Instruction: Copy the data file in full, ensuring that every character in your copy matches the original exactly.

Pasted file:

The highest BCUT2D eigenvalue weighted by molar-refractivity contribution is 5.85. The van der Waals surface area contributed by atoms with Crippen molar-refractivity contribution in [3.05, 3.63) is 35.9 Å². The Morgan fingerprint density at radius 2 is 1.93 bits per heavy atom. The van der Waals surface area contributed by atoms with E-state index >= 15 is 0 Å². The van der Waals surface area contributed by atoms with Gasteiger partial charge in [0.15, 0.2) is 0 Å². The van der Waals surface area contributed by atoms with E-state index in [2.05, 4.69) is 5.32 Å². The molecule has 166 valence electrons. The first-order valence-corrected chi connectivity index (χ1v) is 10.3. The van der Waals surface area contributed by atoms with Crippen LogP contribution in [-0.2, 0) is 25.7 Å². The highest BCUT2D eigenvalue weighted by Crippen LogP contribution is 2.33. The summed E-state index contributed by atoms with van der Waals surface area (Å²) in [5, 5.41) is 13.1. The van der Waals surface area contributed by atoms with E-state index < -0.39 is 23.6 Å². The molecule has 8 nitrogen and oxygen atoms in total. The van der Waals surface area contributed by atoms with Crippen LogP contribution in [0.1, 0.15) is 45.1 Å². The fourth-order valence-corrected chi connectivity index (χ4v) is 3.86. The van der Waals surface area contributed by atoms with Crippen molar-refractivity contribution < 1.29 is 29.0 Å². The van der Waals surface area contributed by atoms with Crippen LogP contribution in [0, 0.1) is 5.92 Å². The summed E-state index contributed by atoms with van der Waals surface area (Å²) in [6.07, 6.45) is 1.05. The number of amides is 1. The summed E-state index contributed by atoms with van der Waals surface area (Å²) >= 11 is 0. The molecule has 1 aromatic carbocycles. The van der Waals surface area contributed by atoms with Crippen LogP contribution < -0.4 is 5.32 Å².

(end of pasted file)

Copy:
The highest BCUT2D eigenvalue weighted by molar-refractivity contribution is 5.85. The van der Waals surface area contributed by atoms with Crippen molar-refractivity contribution in [3.05, 3.63) is 35.9 Å². The Morgan fingerprint density at radius 2 is 1.93 bits per heavy atom. The van der Waals surface area contributed by atoms with E-state index >= 15 is 0 Å². The van der Waals surface area contributed by atoms with Gasteiger partial charge in [0.15, 0.2) is 0 Å². The van der Waals surface area contributed by atoms with E-state index in [2.05, 4.69) is 5.32 Å². The molecule has 166 valence electrons. The first-order valence-corrected chi connectivity index (χ1v) is 10.3. The van der Waals surface area contributed by atoms with Crippen LogP contribution in [-0.2, 0) is 25.7 Å². The highest BCUT2D eigenvalue weighted by Crippen LogP contribution is 2.33. The summed E-state index contributed by atoms with van der Waals surface area (Å²) in [5, 5.41) is 13.1. The van der Waals surface area contributed by atoms with E-state index < -0.39 is 23.6 Å². The molecule has 8 nitrogen and oxygen atoms in total. The van der Waals surface area contributed by atoms with Crippen LogP contribution in [0.1, 0.15) is 45.1 Å². The fourth-order valence-corrected chi connectivity index (χ4v) is 3.86. The van der Waals surface area contributed by atoms with Crippen molar-refractivity contribution < 1.29 is 29.0 Å². The van der Waals surface area contributed by atoms with Crippen LogP contribution in [0, 0.1) is 5.92 Å². The summed E-state index contributed by atoms with van der Waals surface area (Å²) in [6.07, 6.45) is 1.05. The number of amides is 1. The summed E-state index contributed by atoms with van der Waals surface area (Å²) >= 11 is 0. The molecule has 1 aromatic carbocycles. The van der Waals surface area contributed by atoms with Crippen LogP contribution < -0.4 is 5.32 Å².